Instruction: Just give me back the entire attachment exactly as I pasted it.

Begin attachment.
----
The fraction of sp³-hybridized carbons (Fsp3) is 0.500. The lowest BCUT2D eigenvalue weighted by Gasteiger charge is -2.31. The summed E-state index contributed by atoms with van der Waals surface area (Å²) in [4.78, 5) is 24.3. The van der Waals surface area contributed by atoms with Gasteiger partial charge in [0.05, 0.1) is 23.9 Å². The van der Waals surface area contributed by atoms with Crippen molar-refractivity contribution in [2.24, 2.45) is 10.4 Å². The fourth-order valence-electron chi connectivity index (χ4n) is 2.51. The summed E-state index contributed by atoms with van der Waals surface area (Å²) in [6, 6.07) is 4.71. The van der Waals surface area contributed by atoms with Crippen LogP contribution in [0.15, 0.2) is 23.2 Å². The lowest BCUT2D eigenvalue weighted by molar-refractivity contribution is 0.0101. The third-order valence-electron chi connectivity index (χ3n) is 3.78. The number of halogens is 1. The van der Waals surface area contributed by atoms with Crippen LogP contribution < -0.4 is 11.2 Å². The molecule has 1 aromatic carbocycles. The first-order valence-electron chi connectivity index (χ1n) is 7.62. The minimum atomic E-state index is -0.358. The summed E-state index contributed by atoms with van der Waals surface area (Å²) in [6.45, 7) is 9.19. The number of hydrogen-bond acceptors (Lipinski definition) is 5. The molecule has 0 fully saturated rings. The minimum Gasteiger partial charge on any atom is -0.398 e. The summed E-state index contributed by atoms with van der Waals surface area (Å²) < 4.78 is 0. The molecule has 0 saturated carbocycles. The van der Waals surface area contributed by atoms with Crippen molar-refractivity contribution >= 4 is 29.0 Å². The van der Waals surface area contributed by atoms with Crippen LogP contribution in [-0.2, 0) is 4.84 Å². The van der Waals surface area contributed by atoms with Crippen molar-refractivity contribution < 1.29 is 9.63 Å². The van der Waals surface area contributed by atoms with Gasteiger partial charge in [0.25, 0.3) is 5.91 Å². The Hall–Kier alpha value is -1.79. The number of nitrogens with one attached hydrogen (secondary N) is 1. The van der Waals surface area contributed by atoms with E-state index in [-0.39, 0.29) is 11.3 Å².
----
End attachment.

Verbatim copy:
The fraction of sp³-hybridized carbons (Fsp3) is 0.500. The lowest BCUT2D eigenvalue weighted by Gasteiger charge is -2.31. The summed E-state index contributed by atoms with van der Waals surface area (Å²) in [4.78, 5) is 24.3. The van der Waals surface area contributed by atoms with Gasteiger partial charge in [0.05, 0.1) is 23.9 Å². The van der Waals surface area contributed by atoms with Crippen molar-refractivity contribution in [2.24, 2.45) is 10.4 Å². The fourth-order valence-electron chi connectivity index (χ4n) is 2.51. The summed E-state index contributed by atoms with van der Waals surface area (Å²) in [6, 6.07) is 4.71. The van der Waals surface area contributed by atoms with Crippen LogP contribution in [0.15, 0.2) is 23.2 Å². The lowest BCUT2D eigenvalue weighted by molar-refractivity contribution is 0.0101. The third-order valence-electron chi connectivity index (χ3n) is 3.78. The number of halogens is 1. The van der Waals surface area contributed by atoms with Crippen LogP contribution < -0.4 is 11.2 Å². The molecule has 1 aromatic carbocycles. The first-order valence-electron chi connectivity index (χ1n) is 7.62. The minimum atomic E-state index is -0.358. The summed E-state index contributed by atoms with van der Waals surface area (Å²) in [6.45, 7) is 9.19. The number of hydrogen-bond acceptors (Lipinski definition) is 5. The molecule has 0 fully saturated rings. The minimum Gasteiger partial charge on any atom is -0.398 e. The summed E-state index contributed by atoms with van der Waals surface area (Å²) < 4.78 is 0. The molecule has 0 saturated carbocycles. The van der Waals surface area contributed by atoms with Crippen molar-refractivity contribution >= 4 is 29.0 Å². The van der Waals surface area contributed by atoms with Crippen LogP contribution in [-0.2, 0) is 4.84 Å². The van der Waals surface area contributed by atoms with Crippen molar-refractivity contribution < 1.29 is 9.63 Å². The van der Waals surface area contributed by atoms with Gasteiger partial charge in [0.25, 0.3) is 5.91 Å². The Hall–Kier alpha value is -1.79. The number of nitrogens with one attached hydrogen (secondary N) is 1. The van der Waals surface area contributed by atoms with E-state index in [-0.39, 0.29) is 11.3 Å².